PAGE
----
New START: Catholic-Evangelical Dialogue on Nuclear Disarmament
This post was written by Juliet Henry, an intern with NTI’s Communications team. Originally from Massachusetts, Juliet graduated from American University in 2020 with a degree in Communication Studies and a minor in International Relations.
Nuclear disarmament and arms control too often are viewed just as security issues—but the ethical questions around nuclear weapons are too important to be left to security specialists alone. “Yes, these are complex military challenges, but they are also profound moral challenges,” NTI Co-Chair and former Senator Sam Nunn told viewers this week on webinar hosted by the University of Notre Dame’s Keough School of Global Affairs and the Kroc Institute for International Peace Studies. “As I view it, we are in a race between cooperation and catastrophe, and God’s universe is at stake.”
The webinar, “New START: Catholic-Evangelical Dialogue on Nuclear Disarmament,” featured a panel of experts and leaders from the Catholic and Evangelical communities for a discussion on the 2011 treaty between the United States and Russia and prospects for its extension before it expires in February 2021.
The Evangelical and Roman Catholic communities have a long history of involvement and advocacy on a host of important global security issues, including nuclear arms control and disarmament. During the Oct. 21 webinar, the experts discussed the history of this activism in each community, current efforts to support the extension of New START, and the theological and ethical basis on which they engage on nuclear issues.
Dr. Walter Kim, president of the National Evangelical Association (NEA), said Evangelicals hold a range of opinions on Just War Theory, pacifism, and conventional warfare. “There is a growing consensus, however, that nuclear warfare represents a categorically different threat,” stated Kim. “The unique destructive power of nukes raises theological questions.”
In response to theological and ethical concerns over nuclear weapons, the NEA has pursued a two-pronged approach of education and advocacy, he said. Following the ratification of the New START treaty, the NAE published and disseminated a robust resolution firmly supporting the treaty and calling for further efforts to reduce nuclear arms. According to Kim, a 2019 survey conducted within the NEA network showed that 87% of evangelical leaders supported the strengthening of international treaties that would limit or reduce the proliferation of nuclear weapons.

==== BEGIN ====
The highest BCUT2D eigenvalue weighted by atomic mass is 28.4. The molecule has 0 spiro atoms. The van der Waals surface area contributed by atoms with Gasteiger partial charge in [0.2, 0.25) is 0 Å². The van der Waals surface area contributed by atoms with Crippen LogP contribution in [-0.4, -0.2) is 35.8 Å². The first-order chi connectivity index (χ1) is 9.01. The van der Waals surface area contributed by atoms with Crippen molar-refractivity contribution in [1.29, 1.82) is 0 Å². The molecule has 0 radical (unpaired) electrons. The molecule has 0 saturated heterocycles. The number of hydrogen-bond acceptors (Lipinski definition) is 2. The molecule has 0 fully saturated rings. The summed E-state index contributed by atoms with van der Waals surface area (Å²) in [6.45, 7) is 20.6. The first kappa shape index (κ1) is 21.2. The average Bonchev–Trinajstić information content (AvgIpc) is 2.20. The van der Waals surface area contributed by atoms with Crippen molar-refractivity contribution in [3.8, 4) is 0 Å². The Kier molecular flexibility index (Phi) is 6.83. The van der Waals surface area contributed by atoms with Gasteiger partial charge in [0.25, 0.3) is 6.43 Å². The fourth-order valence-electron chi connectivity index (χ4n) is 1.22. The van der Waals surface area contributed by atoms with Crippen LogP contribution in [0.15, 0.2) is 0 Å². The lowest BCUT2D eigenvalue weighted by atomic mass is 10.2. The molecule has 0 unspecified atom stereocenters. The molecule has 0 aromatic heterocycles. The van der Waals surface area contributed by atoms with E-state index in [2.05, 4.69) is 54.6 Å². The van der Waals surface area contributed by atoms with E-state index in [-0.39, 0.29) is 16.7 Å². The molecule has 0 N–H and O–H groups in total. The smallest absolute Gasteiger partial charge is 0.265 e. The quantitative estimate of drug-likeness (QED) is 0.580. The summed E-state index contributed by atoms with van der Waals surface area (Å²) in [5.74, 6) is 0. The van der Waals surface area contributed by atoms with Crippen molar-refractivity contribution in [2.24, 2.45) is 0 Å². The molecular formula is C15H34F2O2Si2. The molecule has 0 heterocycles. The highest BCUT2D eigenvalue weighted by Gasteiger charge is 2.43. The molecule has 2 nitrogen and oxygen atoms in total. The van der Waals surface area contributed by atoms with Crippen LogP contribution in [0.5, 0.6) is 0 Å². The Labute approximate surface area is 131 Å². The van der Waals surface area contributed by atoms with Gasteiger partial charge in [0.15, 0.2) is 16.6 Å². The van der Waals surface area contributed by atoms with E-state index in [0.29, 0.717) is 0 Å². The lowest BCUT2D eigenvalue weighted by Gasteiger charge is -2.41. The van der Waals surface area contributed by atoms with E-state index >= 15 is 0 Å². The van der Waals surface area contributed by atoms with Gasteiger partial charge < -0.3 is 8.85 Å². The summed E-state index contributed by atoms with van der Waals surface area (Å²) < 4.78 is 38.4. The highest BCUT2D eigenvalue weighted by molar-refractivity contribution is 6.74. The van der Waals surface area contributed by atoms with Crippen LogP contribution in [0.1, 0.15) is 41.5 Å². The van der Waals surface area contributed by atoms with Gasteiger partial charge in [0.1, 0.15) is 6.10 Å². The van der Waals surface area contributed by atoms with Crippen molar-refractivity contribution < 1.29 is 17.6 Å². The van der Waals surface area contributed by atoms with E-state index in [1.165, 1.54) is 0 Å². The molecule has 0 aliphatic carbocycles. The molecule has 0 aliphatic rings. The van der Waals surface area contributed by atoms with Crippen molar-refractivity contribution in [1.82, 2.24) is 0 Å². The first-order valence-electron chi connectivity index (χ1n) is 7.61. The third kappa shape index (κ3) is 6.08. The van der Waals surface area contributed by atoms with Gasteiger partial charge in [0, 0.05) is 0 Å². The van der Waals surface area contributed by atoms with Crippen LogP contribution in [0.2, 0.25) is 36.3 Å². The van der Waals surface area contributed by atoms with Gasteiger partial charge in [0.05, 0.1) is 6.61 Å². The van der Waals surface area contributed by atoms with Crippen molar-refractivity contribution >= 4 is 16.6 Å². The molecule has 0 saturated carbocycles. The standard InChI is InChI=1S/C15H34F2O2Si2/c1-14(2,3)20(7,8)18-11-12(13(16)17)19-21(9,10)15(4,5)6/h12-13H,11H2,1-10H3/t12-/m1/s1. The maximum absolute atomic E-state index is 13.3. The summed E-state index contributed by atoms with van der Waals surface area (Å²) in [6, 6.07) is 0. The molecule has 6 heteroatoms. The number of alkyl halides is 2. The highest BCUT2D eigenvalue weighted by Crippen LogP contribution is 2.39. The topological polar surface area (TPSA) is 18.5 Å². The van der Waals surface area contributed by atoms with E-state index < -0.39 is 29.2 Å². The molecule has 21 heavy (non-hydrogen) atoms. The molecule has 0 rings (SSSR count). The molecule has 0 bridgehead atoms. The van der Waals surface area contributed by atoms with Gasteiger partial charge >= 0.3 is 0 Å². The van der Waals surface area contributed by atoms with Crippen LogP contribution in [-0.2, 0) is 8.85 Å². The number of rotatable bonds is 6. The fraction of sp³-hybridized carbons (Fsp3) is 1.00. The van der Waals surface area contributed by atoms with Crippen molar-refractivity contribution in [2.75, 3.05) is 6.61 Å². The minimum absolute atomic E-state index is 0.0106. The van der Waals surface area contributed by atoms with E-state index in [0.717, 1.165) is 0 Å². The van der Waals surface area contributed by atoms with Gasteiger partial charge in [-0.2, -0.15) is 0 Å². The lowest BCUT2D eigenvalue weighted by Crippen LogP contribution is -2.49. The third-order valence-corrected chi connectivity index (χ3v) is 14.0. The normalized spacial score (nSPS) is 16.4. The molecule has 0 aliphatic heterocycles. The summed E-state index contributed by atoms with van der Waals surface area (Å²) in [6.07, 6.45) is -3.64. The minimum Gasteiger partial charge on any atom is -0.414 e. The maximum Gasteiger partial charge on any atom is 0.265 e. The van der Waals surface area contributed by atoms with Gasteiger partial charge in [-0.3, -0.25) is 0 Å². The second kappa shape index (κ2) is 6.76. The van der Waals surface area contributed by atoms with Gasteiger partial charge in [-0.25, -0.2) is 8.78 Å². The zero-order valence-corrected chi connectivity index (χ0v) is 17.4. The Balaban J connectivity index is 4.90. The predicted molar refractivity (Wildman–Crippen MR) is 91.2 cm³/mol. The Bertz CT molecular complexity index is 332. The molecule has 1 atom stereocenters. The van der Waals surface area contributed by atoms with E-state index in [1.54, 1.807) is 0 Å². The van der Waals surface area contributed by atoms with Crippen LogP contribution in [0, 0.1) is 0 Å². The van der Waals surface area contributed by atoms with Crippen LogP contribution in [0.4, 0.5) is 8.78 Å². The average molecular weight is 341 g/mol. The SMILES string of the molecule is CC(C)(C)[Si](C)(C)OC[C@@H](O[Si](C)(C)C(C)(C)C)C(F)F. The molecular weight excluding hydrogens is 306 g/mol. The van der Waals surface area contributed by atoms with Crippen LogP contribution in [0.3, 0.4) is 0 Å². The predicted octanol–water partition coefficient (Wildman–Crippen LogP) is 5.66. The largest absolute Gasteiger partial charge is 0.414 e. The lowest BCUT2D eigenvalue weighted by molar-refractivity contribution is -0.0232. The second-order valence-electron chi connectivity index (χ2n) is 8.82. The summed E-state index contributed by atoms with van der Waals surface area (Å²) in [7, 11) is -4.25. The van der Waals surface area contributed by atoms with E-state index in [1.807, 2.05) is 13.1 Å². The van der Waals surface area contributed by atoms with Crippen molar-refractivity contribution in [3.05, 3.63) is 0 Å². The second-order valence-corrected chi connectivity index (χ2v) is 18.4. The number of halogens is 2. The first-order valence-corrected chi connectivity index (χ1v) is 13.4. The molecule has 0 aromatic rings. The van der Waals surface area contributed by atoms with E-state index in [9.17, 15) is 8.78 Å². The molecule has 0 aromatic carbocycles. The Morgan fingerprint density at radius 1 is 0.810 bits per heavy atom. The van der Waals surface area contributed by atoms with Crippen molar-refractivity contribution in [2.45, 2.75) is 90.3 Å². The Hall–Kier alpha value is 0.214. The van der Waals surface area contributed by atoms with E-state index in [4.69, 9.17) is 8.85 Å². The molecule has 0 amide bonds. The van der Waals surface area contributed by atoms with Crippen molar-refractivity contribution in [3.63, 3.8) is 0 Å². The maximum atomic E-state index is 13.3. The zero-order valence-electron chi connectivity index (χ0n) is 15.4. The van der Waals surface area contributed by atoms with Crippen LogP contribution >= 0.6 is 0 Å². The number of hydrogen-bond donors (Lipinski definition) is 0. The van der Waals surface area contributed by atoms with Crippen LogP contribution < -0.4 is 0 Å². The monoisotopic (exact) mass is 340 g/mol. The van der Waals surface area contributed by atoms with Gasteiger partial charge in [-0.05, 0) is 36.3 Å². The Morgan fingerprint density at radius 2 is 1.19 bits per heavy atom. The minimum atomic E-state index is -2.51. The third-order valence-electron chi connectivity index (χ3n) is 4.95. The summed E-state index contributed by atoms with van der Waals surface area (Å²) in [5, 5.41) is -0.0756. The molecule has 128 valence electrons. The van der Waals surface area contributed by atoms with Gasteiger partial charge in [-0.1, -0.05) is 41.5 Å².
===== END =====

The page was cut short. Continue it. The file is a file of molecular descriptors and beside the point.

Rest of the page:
The Catholic Church has a long history of advocating for nuclear disarmament, as described by Dr. Maryann Cusimano Love, an international relations professor at Catholic University. The church was outraged by the 1945 bombings of Hiroshima and Nagasaki, the latter of which at the time was the center of Catholicism in Japan and Asia, she said. More recently, including at the United Nations in 2015 and again earlier this month, Pope Francis has called for more significant disarmament efforts.
“Our ethical traditions tell us that we need to protect the most vulnerable people first,” Love said during the webinar. “And that is the basis behind all of our efforts to seek nuclear disarmament.”
So, what is at stake if New START is not extended? According to Nunn, failure to renew the treaty would have a number of severe consequences for international security and stability. First, the loss of the comprehensive and on-site verification that takes place under New START would decrease transparency and trust between Russia and the United States. That would feed into a second consequence, he said: The further degradation of confidence between the world’s biggest nuclear powers due to uncertainty. “With uncertainty comes, in much of military thinking, the assumption of worst case or the assumption of capacity rather than intent,” Nunn said. Such an assumption would likely lead both sides to create more nuclear weapons, further fueling instability and mistrust, he added.
The third consequence of failing to extend New START would be a loss of international confidence. In the 1968 Nuclear Non-Proliferation Treaty, non- nuclear countries agreed not to acquire nuclear weapons in exchange for nuclear powers agreeing make good faith efforts toward disarmament. Failure to renew what today stands as the last remaining arms control agreement limiting US and Russian nuclear arsenals s would be, in Nunn’s words, “a huge blow to the confidence of those countries that do not have nuclear weapons.”
The Catholic and Evangelical communities have pledged to continue their work in support of nuclear disarmament. On August 22 of this year, the US Conference of Catholic Bishops and the NEA sent a joint letter to Congress in support of extending New START and including provisions supporting the treaty in the National Defense Authorization Act. Collaborative efforts such as this, along with individual advocacy and educational measures, could significantly impact nuclear disarmament efforts going forward. Said Nunn: “The U.S. Conference of Catholic Bishops and the National Association of Evangelicals bring an enormously important perspective to conversations about the dangers of nuclear proliferation and the urgency of working toward a world without nuclear weapons.”
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